December 12, 2008 / 12:15 PM / 11 years ago

Private equity eyes public company stakes

LONDON, Dec 12 (Reuters) - The credit crunch is pushing private equity firms into considering a partnership strategy with public companies to put their multi-billion cash pile to work in the absence of classic leveraged buyout opportunities.

“I can see ... a situation where a large corporation is looking at making a transforming acquisition [and] just can’t finance it on the debt market or the equity market,” Michel Plantevin, managing director of Bain Capital, told the Capital Creation conference in London on Thursday.

“We provide [the finance] and get a significant minority stake with the right partner and governace structure, and we get an attractive return.”

As banks have shut their doors to firms seeking loans for leveraged buy-outs, the industry is looking at different ways to deploy its capital.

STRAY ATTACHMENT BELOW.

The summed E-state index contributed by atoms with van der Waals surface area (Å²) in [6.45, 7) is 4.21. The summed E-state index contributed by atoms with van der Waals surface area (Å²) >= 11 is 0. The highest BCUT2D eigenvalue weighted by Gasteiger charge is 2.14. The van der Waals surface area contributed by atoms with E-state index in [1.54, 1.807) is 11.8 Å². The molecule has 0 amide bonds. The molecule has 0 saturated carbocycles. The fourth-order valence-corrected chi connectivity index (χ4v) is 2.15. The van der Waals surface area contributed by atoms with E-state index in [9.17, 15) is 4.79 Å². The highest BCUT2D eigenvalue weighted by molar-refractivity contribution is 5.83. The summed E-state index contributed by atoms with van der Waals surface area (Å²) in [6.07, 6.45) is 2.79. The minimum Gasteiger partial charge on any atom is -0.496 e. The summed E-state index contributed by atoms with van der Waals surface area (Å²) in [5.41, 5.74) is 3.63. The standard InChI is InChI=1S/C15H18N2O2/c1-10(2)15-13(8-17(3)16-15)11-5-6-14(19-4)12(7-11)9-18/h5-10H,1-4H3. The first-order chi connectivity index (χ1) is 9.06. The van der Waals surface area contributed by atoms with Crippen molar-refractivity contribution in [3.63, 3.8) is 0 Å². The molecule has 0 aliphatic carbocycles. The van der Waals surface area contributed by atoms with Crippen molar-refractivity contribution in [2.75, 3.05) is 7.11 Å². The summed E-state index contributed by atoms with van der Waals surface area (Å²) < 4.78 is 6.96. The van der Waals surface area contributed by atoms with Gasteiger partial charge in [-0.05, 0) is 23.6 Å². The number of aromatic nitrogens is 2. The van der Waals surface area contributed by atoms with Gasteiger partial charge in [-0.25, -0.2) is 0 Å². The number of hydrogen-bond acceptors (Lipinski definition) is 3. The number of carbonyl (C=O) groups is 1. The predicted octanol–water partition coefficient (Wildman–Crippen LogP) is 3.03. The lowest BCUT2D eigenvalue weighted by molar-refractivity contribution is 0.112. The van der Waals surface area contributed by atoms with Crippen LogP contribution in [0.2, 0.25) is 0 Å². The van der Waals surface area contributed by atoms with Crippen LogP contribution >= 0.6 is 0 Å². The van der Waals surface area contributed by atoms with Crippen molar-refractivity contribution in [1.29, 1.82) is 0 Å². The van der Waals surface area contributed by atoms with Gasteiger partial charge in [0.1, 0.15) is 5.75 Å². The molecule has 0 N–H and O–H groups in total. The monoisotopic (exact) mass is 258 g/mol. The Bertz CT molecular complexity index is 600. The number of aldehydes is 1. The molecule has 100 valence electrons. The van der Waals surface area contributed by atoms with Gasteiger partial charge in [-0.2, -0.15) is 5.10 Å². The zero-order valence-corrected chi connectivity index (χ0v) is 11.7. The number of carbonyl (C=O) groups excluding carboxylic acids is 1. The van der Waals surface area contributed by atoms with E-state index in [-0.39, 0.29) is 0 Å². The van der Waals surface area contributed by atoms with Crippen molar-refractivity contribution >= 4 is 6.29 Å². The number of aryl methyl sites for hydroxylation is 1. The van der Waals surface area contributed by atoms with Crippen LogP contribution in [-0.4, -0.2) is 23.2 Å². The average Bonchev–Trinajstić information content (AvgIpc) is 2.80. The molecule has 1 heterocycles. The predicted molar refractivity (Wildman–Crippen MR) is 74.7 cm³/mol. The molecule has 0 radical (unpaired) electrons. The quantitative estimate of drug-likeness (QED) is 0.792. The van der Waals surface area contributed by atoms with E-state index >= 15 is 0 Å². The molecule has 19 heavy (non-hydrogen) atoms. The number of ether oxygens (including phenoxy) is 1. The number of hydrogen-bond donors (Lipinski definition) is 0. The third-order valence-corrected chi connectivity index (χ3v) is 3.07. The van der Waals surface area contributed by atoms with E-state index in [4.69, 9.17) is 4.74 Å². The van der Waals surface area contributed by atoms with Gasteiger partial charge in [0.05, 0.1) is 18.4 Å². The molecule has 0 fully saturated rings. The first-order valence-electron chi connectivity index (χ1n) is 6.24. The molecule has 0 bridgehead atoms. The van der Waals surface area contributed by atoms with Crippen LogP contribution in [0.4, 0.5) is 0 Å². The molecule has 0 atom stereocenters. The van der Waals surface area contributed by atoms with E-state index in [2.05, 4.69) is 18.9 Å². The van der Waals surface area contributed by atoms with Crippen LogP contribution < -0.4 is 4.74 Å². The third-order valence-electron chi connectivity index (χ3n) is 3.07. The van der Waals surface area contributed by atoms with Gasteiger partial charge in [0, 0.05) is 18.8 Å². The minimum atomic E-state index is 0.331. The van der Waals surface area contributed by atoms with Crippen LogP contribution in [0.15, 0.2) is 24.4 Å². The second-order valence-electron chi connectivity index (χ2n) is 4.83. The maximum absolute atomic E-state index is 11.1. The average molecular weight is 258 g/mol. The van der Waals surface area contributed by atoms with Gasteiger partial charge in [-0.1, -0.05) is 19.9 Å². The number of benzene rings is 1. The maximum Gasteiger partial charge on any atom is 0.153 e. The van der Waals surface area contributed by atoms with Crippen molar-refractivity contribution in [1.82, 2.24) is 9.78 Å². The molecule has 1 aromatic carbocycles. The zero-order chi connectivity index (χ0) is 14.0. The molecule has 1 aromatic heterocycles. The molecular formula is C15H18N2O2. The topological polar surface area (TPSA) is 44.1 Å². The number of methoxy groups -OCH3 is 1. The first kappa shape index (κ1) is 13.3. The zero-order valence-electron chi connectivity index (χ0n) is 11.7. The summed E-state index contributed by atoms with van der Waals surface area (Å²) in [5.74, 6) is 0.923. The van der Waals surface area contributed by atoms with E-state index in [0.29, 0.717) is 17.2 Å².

Private investment in public equity — or PIPEs as they are known in the industry — tend to become more popular when takeovers are harder to execute as debt markets are constricted.

Private equity is sitting on some $450 billion of capital commited for buyouts, according to data from consultancy firm Preqin, with funds still on the road targeting a further $300 billion.

While Plantevin does not expect liquidity injections by private equity to bring about the immediate return of the 10 billion euro takeover, he believes the investment trend will evolve to allow a renaissance of deals in the 1 billion euro to 2 billion euro range.

Michael Wand, managing director of Carlyle Group, said his firm would also consider strategic investments in publicly quoted companies in return for a seat on the board.

“Your involvement on the board, if it’s in a sector where you have some understanding, can actually help the value creation,” he said.

“You can have minority stake in such a business but you need to be involved in shaping the growth strategy.”

Wand says he sees the potential for investment is greatest in small companies with market caps of about 100 million euros.

“Often we see that these businesses shouldn’t be on the market in the first place,” he said.

Editing by Sharon Lindores

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